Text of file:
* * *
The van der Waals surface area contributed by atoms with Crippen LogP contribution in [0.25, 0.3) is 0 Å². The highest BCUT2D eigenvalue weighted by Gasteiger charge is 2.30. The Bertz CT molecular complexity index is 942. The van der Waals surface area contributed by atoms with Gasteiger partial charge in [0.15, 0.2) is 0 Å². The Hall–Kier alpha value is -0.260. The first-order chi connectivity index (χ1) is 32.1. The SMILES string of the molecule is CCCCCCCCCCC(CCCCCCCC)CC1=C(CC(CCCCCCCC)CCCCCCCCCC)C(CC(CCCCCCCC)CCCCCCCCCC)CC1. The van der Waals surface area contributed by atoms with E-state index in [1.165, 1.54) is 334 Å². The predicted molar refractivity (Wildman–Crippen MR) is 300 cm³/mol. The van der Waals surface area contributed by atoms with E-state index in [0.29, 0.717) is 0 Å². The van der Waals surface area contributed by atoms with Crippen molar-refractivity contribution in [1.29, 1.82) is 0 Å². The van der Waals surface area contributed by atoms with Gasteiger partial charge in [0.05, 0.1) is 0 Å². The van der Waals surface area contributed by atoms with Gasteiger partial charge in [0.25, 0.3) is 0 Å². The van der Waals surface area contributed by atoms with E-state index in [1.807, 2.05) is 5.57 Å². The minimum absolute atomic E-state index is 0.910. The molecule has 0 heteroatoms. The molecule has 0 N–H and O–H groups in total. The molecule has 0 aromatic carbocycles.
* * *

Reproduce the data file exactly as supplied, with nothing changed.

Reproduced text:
The van der Waals surface area contributed by atoms with Crippen LogP contribution in [0.25, 0.3) is 0 Å². The highest BCUT2D eigenvalue weighted by Gasteiger charge is 2.30. The Bertz CT molecular complexity index is 942. The van der Waals surface area contributed by atoms with Gasteiger partial charge in [0.15, 0.2) is 0 Å². The Hall–Kier alpha value is -0.260. The first-order chi connectivity index (χ1) is 32.1. The SMILES string of the molecule is CCCCCCCCCCC(CCCCCCCC)CC1=C(CC(CCCCCCCC)CCCCCCCCCC)C(CC(CCCCCCCC)CCCCCCCCCC)CC1. The van der Waals surface area contributed by atoms with E-state index in [1.165, 1.54) is 334 Å². The predicted molar refractivity (Wildman–Crippen MR) is 300 cm³/mol. The van der Waals surface area contributed by atoms with E-state index in [0.29, 0.717) is 0 Å². The van der Waals surface area contributed by atoms with Crippen molar-refractivity contribution in [1.29, 1.82) is 0 Å². The van der Waals surface area contributed by atoms with Gasteiger partial charge in [0.05, 0.1) is 0 Å². The van der Waals surface area contributed by atoms with Gasteiger partial charge in [0.25, 0.3) is 0 Å². The van der Waals surface area contributed by atoms with E-state index in [1.807, 2.05) is 5.57 Å². The minimum absolute atomic E-state index is 0.910. The molecule has 0 heteroatoms. The molecule has 0 N–H and O–H groups in total. The molecule has 0 aromatic carbocycles.